By Jared Chausow
By Katie Toth
By Elizabeth Flock
By Albert Samaha
By Anna Merlan
By Jon Campbell
By Jon Campbell
By Albert Samaha
"What happened on July 6 shows a disturbing judicial inclination, or rather disinclination, to exercise supervisory control over the conduct of electronic surveillance," says James Dempsey, senior staff counsel at the Center for Democracy and Technology. "New York was singular in the explicitness of this particular protection. The bottom line here is that law enforcement finally convinced the court that this was a bad idea."
At its outset, few would have expected People v. Martello to presage such a nuanced change in New York electronic-surveillance law. In 1993, Paul Martello and nine other officials of Plumbers Union, Local 2 first AFL-CIO president George Meany's old local were indicted on racketeering charges. The investigation was conducted during 1991 and 1992 and included the use of pen registers devices used to identify and record phone numbers dialed from a line. (Pen registers are supposed to be used solely for logging phone numbers, but some can easily be converted into eavesdropping devices.) Despite the facility with which some pen registers can be converted, they aren't considered eavesdropping devices under federal and most state laws; hence police are not required to get a warrant based on "probable cause." Instead, relevance to an investigation or a standard of "reasonable suspicion" is generally mandated to obtain a court order which, because of the lower standard, courts are virtually obliged to grant.
Until last month, however, "reasonable suspicion" wasn't good enough in New York. The state Court of Appeals, in its landmark 1993 ruling, People v. Bialostok (the case involved the use of pen registers in a bookmaking investigation), held that because the potential for pen register abuse was high, law enforcement officials had to meet the probable-cause standard and obtain warrants to use them. "The court showed special respect for privacy in recognizing the danger inherent in the use of convertible devices," says Dempsey. "It held to the principle that it wouldn't rely on the essentially unreviewable good faith of law enforcement agents not to listen in when they have the means but not the authority." Martello's lawyers argued that even though pen registerbased evidence gathered against him was obtained before Bialostok, it was relevant to his case.
While the judge in Martello found that Bialostok couldn't be applied retroactively, other lower-court judges have ruled differently; by the time Martello reached the Court of Appeals, the appellate jurists had some reconciling to do. Rather than simply determine that Bialostok did not apply, the court went further, holding that a 1988 New York criminal statute which requires only a court order, not a warrant, for pen registers ultimately governs pen register use. Intriguingly, both Bialostok and Martello are consistent with the Constitution; though the U.S. Supreme Court ruled in 1976 that the interception of phone numbers isn't a Fourth Amendment violation, Bialostok considered the potential for police abuse of pen registers to be a clear threat to the Constitution. However, Martello though based on New York, not constitutional, law echoes the Supreme Court's decision.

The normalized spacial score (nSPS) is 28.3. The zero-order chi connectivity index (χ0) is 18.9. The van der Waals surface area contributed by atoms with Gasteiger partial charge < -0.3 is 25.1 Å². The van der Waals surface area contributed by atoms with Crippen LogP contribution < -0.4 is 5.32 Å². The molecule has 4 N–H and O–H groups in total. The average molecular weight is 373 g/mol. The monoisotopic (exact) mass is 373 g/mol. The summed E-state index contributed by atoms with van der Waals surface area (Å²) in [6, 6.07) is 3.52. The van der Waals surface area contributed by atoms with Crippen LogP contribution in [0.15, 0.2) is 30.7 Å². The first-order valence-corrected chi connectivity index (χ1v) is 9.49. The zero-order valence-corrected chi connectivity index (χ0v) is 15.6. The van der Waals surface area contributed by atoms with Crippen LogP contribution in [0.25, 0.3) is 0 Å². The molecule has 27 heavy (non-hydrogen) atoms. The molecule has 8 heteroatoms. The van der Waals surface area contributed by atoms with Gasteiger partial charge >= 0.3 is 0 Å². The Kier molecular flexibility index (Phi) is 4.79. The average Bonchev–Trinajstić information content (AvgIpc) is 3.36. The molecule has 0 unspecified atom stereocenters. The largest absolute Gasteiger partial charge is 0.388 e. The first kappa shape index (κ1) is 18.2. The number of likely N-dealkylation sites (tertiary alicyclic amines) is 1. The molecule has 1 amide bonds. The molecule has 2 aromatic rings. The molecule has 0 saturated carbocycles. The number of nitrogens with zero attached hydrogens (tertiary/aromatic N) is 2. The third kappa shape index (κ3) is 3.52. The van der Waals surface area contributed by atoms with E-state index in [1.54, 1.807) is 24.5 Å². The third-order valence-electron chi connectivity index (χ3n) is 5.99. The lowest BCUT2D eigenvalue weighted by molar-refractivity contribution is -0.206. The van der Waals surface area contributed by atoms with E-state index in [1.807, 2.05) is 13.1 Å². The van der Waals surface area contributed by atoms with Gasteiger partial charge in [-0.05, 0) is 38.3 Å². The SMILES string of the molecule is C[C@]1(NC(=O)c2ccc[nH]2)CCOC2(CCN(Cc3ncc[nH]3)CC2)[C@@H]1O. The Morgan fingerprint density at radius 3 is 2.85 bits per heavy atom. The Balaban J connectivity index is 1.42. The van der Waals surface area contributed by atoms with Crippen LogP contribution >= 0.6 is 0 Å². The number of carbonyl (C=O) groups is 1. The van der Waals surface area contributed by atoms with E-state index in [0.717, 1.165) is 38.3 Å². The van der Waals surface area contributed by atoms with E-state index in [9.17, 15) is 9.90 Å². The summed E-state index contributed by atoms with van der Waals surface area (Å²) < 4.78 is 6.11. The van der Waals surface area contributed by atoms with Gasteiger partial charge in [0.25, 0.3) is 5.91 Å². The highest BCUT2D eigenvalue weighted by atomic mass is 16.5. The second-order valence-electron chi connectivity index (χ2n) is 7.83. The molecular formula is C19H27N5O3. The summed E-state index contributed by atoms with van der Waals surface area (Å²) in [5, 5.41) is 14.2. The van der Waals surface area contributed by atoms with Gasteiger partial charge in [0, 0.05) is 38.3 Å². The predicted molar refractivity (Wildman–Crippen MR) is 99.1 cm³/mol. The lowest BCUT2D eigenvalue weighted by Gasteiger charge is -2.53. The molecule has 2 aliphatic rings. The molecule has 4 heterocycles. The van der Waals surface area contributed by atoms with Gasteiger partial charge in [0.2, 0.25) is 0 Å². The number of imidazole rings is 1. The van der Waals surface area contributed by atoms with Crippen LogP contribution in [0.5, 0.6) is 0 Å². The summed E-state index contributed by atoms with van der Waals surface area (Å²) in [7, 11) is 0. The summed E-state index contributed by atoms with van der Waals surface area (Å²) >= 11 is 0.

And since the Supremes gave pen registers a green light, cops and prosecutors have presented them as a sort of middle-path technology; as their partisans maintain, use of the devices is less intrusive than listening in on actual conversations, and they've been an almost indispensable tool in organized-crime investigations. But as technology develops, privacy advocates are making the case that the capture of phone digits really is on a par with eavesdropping on conversations.
"We have always believed that transactional data which links one person to another is as sensitive and as personal as the actual content of a communication," says David Sobel, general counsel for the Washington-based Electronic Privacy Information Center. "There are many instances where the linkage between two people can appear more telling than actual conversations, because it only tells part of the story." That New York would strike down a higher protective standard in the midst of a five-year battle between the feds and privacy advocates, is, says Sobel, disappointing. In the waning hours of 1994's 104th Congress, the House and Senate passed and Bill Clinton signed into law the Communications Assistance to Law Enforcement Act (CALEA), a statute that requires the communications industry to make its ever-evolving infrastructure as surveillance-friendly as possible.
While the industry was denounced for eventually supporting the bill (a $500 million taxpayer-funded reimbursement to subsidize technological compliance made it much more palatable), the telecom sector has been growing less cooperative, partially because of how the government wants to use surprise pen registers. The reason: the FBI's proposals for how the Federal Communications Commission should determine and implement CALEA's specifics. After the bill passed, the FBI submitted a regulatory wish list to the agency. Private enterprise and privacy advocates alike were taken aback. "Part of the FBI's CALEA list involves trying to expand pen registers to grab content," says David Banisar, a Washington electronic- privacy attorney. "Pen registers should only record the numbers I use to dial another person's phone. The FBI, however, is trying to extend CALEA so the registers can legally record any numbers you punch after you're connected anything from voice mail access numbers to credit card digits. That the courts have ruled anything beyond the actual phone number is content doesn't seem to bother them."